The data from the flight is being analysed to fully understand how the procedures can be implemented in everyday operations.

“We learn a lot from projects like this, which can inform future airspace designs and ultimately make UK skies more sustainable,” says Ian Jopson, Head of Sustainable Operations, NATS. “We have pledged to fully support the aviation industry’s commitment to achieve net zero carbon emissions by 2050 and demonstrations like the Perfect Flight are an important step to achieving that.”

Climate leader

Meanwhile, the Irish Aviation Authority, the Irish ANSP, aims to be 100% sustainable and fully carbon-neutral by 2025.

IAA Chair, Rose Hynes, says that the commitment would set an example for the aviation sector. “We have developed an ambitious plan that will see the ANSP not only become a climate change leader in Ireland, but also a global leader for sustainable aviation,” she notes. “Aviation is a vital enabler of growth and development of the Irish economy. This importance will be highlighted as we seek to recover from the impacts of the COVID-19 pandemic.

“However, we must ensure that the climate challenge is also addressed in parallel, and that sustainable aviation supports a sustainable carbon-conscious economy.”

Among its objectives will be the procurement of renewably sourced electricity, reducing waste generation and offsetting and reducing business travel

Meanwhile, a EUROCONTROL think paper, Greening European ATM’s Ground Infrastructure, has concluded that “decarbonising European ATM’s ground infrastructure could deliver large potential emissions savings on an annual basis, providing strong support to aviation’s overall decarbonisation goals. For this to happen, ANSPs would need to seize the right moment in their investment cycles to replace energy-inefficient equipment, and to accelerate the switch to renewable energy sources”.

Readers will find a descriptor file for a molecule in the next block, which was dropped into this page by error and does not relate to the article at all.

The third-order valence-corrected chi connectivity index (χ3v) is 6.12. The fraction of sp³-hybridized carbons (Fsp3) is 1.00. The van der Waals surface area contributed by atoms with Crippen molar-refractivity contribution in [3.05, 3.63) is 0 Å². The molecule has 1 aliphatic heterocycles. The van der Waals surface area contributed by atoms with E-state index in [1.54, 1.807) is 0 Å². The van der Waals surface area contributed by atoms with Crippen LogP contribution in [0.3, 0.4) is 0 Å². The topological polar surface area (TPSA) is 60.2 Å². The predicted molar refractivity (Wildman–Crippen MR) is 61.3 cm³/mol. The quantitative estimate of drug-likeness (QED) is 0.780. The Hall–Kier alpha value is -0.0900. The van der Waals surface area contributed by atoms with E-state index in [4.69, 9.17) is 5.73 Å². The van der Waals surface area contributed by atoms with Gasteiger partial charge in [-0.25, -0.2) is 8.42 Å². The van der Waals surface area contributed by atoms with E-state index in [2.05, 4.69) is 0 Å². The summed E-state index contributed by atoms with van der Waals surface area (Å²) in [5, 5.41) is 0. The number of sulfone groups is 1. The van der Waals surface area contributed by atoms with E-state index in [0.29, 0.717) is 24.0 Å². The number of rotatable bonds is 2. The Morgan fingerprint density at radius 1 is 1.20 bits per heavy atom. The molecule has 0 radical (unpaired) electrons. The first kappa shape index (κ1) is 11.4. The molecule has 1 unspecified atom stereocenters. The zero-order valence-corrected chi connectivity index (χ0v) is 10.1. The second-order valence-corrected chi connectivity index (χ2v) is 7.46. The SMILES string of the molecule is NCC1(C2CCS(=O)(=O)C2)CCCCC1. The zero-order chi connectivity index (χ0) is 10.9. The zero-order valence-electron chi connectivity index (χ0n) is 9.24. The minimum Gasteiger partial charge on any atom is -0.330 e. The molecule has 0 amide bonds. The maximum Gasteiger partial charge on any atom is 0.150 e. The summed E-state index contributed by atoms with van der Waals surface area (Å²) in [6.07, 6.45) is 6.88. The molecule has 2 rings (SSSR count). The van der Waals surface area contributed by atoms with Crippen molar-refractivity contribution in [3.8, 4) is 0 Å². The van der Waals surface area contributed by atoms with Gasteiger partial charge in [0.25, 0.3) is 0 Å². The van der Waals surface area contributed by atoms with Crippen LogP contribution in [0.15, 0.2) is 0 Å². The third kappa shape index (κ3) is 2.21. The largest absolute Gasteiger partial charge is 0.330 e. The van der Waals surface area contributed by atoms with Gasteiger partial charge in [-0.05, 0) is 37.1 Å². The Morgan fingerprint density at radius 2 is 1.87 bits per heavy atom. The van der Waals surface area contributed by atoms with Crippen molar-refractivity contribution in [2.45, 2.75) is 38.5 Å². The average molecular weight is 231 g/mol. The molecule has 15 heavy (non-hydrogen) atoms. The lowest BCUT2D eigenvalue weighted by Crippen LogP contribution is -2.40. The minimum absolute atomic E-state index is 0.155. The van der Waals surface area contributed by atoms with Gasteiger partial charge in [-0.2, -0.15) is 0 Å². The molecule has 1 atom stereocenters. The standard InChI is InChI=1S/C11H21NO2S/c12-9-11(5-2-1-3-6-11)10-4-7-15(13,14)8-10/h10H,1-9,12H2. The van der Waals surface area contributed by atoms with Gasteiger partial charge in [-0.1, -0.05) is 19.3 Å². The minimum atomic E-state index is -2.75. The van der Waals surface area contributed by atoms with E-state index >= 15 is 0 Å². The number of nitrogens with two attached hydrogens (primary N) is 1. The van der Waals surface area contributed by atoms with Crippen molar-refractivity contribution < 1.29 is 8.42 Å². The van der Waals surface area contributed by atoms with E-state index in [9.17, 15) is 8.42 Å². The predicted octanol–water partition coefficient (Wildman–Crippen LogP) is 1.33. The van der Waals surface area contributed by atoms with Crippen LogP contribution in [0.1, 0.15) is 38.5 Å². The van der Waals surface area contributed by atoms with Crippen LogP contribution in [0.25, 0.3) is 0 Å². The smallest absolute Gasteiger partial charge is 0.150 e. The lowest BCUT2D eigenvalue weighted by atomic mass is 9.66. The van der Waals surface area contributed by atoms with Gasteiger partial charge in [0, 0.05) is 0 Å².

The think paper estimates that European ANSPs consume 1,140GWh of electricity annually. Switching to renewable energy over the next decade could save 311,000 tonnes of CO2 equivalent emissions annually or more than 6.2 million tonnes by 2050.

The work is already underway. Belgian ANSP, skeyes, has used 100% green electricity since 2015, and has approved the installation of a solar farm. Italian ANSP, ENAV, plans to switch to renewable sources to reduce its emissions from purchased energy 96% by 2022 compared with 2019. It will also reduce energy consumption 30% by 2030.

These examples show that there is little doubt that ground infrastructure can be progressively decarbonized in the decade ahead. Combined with other initiatives – be it simply reducing business travel or grander schemes involving new technologies and flight procedures – it is clear that ANSPs are already making a significant contribution to reducing carbon emissions and will achieve even more notable successes as the industry heads towards it 2050 target.

The actions taken by European ANSPs to reduce their environmental impact by delivering more efficient airspace solutions are paralleled by a growing number of initiatives to reduce the carbon footprints generated by their energy consumption.

But there is always more to do. The estimates in the EUROCONTROL paper are a first attempt to quantify the total potential emissions saving that greening Europe’s ATM ground infrastructure could achieve over the course of the next decade, and are designed to stimulate decision-making in the years ahead.

Airspace Magazine Environment